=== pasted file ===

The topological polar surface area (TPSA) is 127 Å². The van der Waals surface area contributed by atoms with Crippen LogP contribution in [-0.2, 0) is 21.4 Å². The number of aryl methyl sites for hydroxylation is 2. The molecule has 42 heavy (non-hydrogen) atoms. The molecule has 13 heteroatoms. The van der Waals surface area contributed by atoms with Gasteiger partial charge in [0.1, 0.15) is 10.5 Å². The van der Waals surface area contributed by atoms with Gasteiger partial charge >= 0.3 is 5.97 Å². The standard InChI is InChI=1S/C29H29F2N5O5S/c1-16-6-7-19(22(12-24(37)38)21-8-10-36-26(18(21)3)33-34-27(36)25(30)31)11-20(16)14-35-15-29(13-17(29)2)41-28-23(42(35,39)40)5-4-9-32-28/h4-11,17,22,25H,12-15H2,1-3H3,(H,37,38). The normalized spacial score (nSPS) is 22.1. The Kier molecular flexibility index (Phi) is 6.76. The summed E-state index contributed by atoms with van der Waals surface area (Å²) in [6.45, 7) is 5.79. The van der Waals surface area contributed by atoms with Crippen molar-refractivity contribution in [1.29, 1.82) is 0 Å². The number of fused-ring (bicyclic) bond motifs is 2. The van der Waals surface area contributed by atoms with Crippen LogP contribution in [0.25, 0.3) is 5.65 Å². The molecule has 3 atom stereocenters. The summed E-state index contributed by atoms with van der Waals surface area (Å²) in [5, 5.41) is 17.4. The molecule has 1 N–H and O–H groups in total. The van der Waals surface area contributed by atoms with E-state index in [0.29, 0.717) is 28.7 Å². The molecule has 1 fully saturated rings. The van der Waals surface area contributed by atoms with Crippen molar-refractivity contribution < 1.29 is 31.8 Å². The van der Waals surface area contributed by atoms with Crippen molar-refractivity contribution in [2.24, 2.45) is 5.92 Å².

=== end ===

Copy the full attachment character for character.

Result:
The topological polar surface area (TPSA) is 127 Å². The van der Waals surface area contributed by atoms with Crippen LogP contribution in [-0.2, 0) is 21.4 Å². The number of aryl methyl sites for hydroxylation is 2. The molecule has 42 heavy (non-hydrogen) atoms. The molecule has 13 heteroatoms. The van der Waals surface area contributed by atoms with Gasteiger partial charge in [0.1, 0.15) is 10.5 Å². The van der Waals surface area contributed by atoms with Gasteiger partial charge >= 0.3 is 5.97 Å². The standard InChI is InChI=1S/C29H29F2N5O5S/c1-16-6-7-19(22(12-24(37)38)21-8-10-36-26(18(21)3)33-34-27(36)25(30)31)11-20(16)14-35-15-29(13-17(29)2)41-28-23(42(35,39)40)5-4-9-32-28/h4-11,17,22,25H,12-15H2,1-3H3,(H,37,38). The normalized spacial score (nSPS) is 22.1. The Kier molecular flexibility index (Phi) is 6.76. The summed E-state index contributed by atoms with van der Waals surface area (Å²) in [6.45, 7) is 5.79. The van der Waals surface area contributed by atoms with Crippen molar-refractivity contribution in [1.29, 1.82) is 0 Å². The number of fused-ring (bicyclic) bond motifs is 2. The van der Waals surface area contributed by atoms with Crippen LogP contribution in [0.25, 0.3) is 5.65 Å². The molecule has 3 atom stereocenters. The summed E-state index contributed by atoms with van der Waals surface area (Å²) in [5, 5.41) is 17.4. The molecule has 1 N–H and O–H groups in total. The van der Waals surface area contributed by atoms with E-state index in [0.29, 0.717) is 28.7 Å². The molecule has 1 fully saturated rings. The van der Waals surface area contributed by atoms with Crippen molar-refractivity contribution < 1.29 is 31.8 Å². The van der Waals surface area contributed by atoms with Crippen molar-refractivity contribution in [2.24, 2.45) is 5.92 Å².